The number cargo thefts in the U.S. fell last year compared to 2013, but the average value of the heists increased.
Cargo theft prevention and recovery service provider CargoNet said there were 844 cargo theft incidents last year, down from 1,098 in 2013. For all of 2014, $89.5 million in stolen cargo in the U.S. was reported to CargoNet. Electronics losses were the costliest, with the average value at $549,539, and totaling more than $42 million for the year.
Cargo was most often stolen from warehouse locations, due in part to a significant amount of fraudulent pickups in the trucking industry. Truck stops were the second most common location, with 130 thefts recorded. In 2014, Georgia recorded the most cargo thefts from truck stops with 26.
A separate report from the logistics security services provider FreightWatch International showed the number of cargo theft was lower last year with 794, a 12-percent decline from 2013. The average value of each theft increased even more to $232,924, a 36-percent increase year-over-year.
The FreightWatch report said theft of high value electronics is the main reason the average loss for cargo thefts increased, due in large part to increased organization and innovation on the part of cargo thieves. One of the main reasons for continued cargo thefts is that cargo crime represents a lucrative criminal enterprise compared with activities yielding similar returns, such as armed bank robbery. Also penalties for cargo theft are modest when compared to other types of non-violent thefts.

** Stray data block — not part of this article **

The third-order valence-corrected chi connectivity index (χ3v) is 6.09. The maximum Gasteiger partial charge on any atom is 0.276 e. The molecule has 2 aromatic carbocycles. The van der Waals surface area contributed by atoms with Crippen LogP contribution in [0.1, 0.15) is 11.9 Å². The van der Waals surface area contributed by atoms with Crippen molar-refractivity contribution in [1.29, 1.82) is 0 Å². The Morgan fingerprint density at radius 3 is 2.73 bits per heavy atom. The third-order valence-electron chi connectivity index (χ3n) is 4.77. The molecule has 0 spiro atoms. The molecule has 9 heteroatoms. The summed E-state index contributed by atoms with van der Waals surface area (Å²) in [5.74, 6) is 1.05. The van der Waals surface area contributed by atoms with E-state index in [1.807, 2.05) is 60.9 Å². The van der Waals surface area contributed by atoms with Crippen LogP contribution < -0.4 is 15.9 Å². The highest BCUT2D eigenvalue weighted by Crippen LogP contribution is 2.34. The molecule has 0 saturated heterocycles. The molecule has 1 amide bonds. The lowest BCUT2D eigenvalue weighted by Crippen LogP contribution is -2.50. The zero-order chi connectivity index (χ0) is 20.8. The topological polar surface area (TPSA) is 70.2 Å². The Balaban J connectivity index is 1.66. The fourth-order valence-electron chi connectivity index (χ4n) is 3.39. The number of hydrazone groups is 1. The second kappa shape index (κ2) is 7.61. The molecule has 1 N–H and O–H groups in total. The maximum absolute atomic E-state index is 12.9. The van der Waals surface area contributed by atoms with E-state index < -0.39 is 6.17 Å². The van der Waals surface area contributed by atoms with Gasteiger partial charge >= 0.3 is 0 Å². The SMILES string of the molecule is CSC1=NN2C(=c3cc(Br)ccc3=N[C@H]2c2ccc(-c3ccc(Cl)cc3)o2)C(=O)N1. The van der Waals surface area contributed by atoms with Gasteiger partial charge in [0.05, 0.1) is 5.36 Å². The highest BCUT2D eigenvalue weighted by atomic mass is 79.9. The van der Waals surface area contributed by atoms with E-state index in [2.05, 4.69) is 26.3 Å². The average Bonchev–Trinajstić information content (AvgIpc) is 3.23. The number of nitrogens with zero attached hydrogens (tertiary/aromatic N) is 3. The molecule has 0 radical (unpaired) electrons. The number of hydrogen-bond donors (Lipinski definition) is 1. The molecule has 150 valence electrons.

In 2014, 87 percent of all thefts with a known location occurred within unsecured parking, most frequently being truck stops, with 42 percent of this total, according to FreightWatch, followed by thefts in public parking areas accounting for 23 percent and thefts at roadside making up a 15-percent share. Also, 90 percent of all cargo thefts in 2014 occurred when the truck was stationary and unattended.
The FreightWatch report also revealed after increasing from 2011 through 2013, the number of cargo theft by fictitious pickups (thieves posing as those who are supposed to pick up freight), fell in 2014 by 18 percent compared to 2013.
The key hot spots for cargo thefts in the U.S. include Florida, followed by California, Texas, Georgia and New Jersey.